“Such people must be treated with decency, not placed in open wards full of drugged-out psychotic people who have been chemically restrained. They must undergo full, searching medical tests by a non-psychiatric doctor, conducted too find any physical condition, underlying the person’s behaviour,” she told Australian Doctor.

“They should not be given drugs which have been proven to worsen their condition and they should be healed.”

The WA charter of the church-founded Citizens Commission on Human Rights (CCHR) says criminal statutes should be relied on to address instances where a “dangerous offence” is committed.

“Studies demonstrate that psychiatric predictions of dangerousness are no better than flipping a coin. Psychiatrists cannot ‘cure’ what is essentially criminal or anti-social conduct,” it states.

It quotes US professor emeritus of psychiatry Dr Thomas Szasz who co-founded the CCHR with Scientology, as saying: “All criminal behaviour should be controlled by means of criminal law, from the administration of which psychiatrists, ought to be excluded.”

When asked if Scientology opposes cognitive behavioural therapy, Ms Stewart responded: “I personally do not know what cognitive behavioural therapy entails and thus don’t have any comment. We do not agree with treatments such as electric shock treatment or lobotomies or aversion therapy – or other practices still bent on imposing physical treatments for mental ills.”

Given time to research CBT further, she still declined to comment, but said” “There should be far more talking therapies. If you can address the underlying cause and you resolve it, then it’s a whole different game.

“If someone has a relationship problem and you address the relationship problem if they were depressed because of [it] there would be some likelihood of diminishing the depression. When someone can go to a GP and get a psychiatric medication, I think that sucks.”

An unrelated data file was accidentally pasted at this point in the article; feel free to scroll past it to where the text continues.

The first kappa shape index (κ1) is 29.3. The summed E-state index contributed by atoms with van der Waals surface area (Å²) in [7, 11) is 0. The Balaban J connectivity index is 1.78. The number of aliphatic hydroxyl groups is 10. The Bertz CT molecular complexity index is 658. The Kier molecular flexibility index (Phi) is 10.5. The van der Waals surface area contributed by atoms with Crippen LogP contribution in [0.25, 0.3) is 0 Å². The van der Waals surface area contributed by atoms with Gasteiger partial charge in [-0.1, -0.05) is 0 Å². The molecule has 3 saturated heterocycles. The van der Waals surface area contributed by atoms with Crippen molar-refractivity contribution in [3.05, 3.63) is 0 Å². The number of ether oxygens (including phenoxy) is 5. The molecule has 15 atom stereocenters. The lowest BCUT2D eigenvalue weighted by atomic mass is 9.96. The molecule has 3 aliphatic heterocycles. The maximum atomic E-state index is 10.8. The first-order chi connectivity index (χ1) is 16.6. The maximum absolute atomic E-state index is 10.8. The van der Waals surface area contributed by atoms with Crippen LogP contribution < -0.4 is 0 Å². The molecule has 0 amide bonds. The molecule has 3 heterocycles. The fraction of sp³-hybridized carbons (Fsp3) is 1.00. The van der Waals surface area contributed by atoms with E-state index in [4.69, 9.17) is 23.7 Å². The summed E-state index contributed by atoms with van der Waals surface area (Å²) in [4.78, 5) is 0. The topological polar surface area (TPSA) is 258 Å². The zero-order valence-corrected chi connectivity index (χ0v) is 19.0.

Ms Stewart says that while Scientology rejects psychiatry, many members see chiropractors and naturopaths, and they rely on GP to diagnose the physical issues that may cause mental symptoms.

“If someone was acting extremely depressed, they would immediately be sent to a very good doctor and tested inside and out, and every single time something is found with their physical health. If you fix that you might get an improvement in their depression symptoms.”

But she says the counselling offered by Scientology works to enhance mental health.

“Someone who was a Scientologist and had dianetics counselling would definitely have, statistically, less chance of experiencing mental health issues,” she says.

The principle underlying dianetics, which for Scientologists is “the modern science of mental health”, is that when people are unconscious or have lowered awareness, due to being sick or exhausted, their unconscious mind takes a detailed recording of everything that takes place. This recording, called an ‘engram’, is stored in the mind and can take control – like a form of hypnosis. This is evident when people are anxious or have panic attacks.

“They [engrams] can make you think or behave irrationally,” Ms Stewart says.

Dianetics counselling enables people to remember the recorded event and pull it into their “analytical mind” where they have control over it, she says.

“When they can see it [the recorded incident] and remember it, it loses that hypnotic power.”

Ms Stewart says Scientology also offers “assists”, which are used for a range of conditions, ranging from toothache to trauma and are “very effective” at making drunk people sober.

“An assist is not a substitute for medical treatment and does not attempt to cure injuries requiring medical aid, but is complementary … It is even doubtful if full healing can be accomplished by medical treatment alone and it is certain that an assist greatly speeds recovery.

“Often people have emotional upsets and stress prior to getting sick or injured, and unless this is addressed and the problem removed, then the conditions can persist, despite the best intentions of the medical practitioners.”

Some assists involve touch, while others are spoken. Ms Stewart says the assist for a cold involves asking specifically worded questions that the person answers until they “come to their own realisation” about the loss that has caused them to get a cold.

“They could have had a large fight with someone or a threatened loss,” she says.

“You ask the person and they have to answer you until the person has their own realisation [about the cause].”